Thinking after property-graphs-vs-reified-graphset-graphs, the reified graphset-graph is not sufficient to represent e.g. an AST, because we want to have two nodes with the same ‘identity’.
I once interviewed a software engineer for a role at a company and this was how they explained their approach to code review.
This short presentation / essay describes a novel hypermedia / artistic software invention. You can watch the video here (locally hosted) or on YouTube, and there is a transcript with screenshots below.
The other day I was discussing something with a friend and I remembered a video essay I had watched which referenced a play by Samuel Beckett. Unfortunately I couldn’t remember what the video was, but I did remember the description of the referenced work.
In order to find the original video, I wrote the following short Python 3 software script to search through the transcripts of my YouTube watch history.
This essay presents some ideas on the limitations of property graphs, and outlines a new, more general model which I call ‘reified graphset-graphs’.
These are some notes about my journey so far with using graphs for knowledge management, and an idea for a Memex-like universal graph knowledge management system.
An experimental art essay about non-fungible tokens, made as a submission to the MoneyLab NFT Essay prize.
The question to be addressed is: “Are NFTs the key to a generation’s empowerment, or a capitalist trap?”
This essay has been developed using Git as a narrative medium. You can find the essay, along with documentation on how to read it, on Github at https://github.com/wcerfgba/moneylab-nft-essay.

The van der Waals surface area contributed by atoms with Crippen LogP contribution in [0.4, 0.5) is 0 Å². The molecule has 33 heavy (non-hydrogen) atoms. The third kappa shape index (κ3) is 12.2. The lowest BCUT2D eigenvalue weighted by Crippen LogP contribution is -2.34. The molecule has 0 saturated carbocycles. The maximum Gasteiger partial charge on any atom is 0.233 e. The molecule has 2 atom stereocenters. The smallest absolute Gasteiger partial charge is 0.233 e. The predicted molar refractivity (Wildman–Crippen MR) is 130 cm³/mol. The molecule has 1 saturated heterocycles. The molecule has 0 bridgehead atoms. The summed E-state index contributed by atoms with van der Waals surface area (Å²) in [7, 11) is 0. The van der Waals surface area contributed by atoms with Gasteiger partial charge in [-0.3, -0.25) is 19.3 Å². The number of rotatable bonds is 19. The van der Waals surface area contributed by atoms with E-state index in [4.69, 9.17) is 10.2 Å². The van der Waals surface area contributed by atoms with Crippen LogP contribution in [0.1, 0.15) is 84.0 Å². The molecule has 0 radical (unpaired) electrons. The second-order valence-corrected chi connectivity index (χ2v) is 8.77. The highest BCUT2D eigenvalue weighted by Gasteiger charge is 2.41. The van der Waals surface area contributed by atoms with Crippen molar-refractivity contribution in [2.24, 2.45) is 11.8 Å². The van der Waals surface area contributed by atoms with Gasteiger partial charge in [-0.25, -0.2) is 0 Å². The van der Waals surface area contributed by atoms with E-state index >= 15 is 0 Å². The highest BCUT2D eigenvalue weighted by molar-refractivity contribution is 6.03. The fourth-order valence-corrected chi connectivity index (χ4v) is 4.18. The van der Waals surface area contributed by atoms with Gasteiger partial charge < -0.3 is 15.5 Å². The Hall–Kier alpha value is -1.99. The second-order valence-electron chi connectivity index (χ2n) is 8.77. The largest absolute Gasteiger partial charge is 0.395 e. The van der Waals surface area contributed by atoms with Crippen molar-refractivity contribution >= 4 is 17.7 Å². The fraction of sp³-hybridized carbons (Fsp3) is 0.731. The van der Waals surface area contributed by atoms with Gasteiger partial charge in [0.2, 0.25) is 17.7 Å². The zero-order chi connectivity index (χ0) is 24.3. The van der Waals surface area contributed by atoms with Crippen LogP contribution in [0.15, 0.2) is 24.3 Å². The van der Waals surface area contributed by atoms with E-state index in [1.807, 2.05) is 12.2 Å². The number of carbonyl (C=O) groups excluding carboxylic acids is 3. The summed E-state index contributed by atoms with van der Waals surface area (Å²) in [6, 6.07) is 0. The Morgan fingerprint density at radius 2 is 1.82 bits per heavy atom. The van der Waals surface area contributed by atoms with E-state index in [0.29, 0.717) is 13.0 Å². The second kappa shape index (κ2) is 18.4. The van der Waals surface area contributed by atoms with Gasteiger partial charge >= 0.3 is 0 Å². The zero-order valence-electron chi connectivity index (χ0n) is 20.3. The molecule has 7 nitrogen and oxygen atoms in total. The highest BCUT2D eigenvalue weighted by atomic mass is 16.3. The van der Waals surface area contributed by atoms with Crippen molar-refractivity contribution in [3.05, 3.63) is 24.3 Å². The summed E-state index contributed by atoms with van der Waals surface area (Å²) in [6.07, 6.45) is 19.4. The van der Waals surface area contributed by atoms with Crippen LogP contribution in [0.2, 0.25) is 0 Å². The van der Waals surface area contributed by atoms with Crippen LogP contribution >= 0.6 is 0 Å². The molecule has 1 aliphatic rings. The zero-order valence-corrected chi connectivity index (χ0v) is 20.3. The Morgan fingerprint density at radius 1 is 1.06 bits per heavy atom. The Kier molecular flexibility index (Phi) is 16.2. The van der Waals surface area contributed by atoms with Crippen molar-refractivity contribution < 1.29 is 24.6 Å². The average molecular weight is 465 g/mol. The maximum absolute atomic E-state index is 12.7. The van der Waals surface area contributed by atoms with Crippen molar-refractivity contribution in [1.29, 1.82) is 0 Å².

This is an essay on (software) product development that I started writing in December 2021 but never finished. I’ve tried to polish this off and publish it so that it’s actually ‘out there’ in the world and able to inspire other people’s thoughts, but if it’s a bit clunky to read, now you know why! 😅
Products are vehicles for delivering value to customers. Most often products deliver value by being use-objects: they are things which customers can use to perform a task and achieve a goal. For example, a can opener allows me to open a can, and an electric can opener allows me to open a can with less manual effort than a manual can opener.
An essay about some Web search software hacking I’ve undertaken this weekend.
There are (at least) two different modalities to Web search. Sometimes, we don’t have any particular resources or websites we want to consult, and we want to search ‘the whole Web’ to see what people have written on a particular topic. Other times, we have our preferred sources and we wish to consult those websites first, because we appreciate the style or perspective of the creators who publish there. For example, if I want to find a recipe for quesedillas, I can search ‘the whole Web’ for inspiration, but if I want to make vegan quesedillas, I would prefer to restrict my search to ‘my Web’, the websites whose vegan recipes I’ve enjoyed in the past, since there a lot of approaches to making vegan cheese sauces, and I trust certain chefs and food bloggers more than others on such a topic.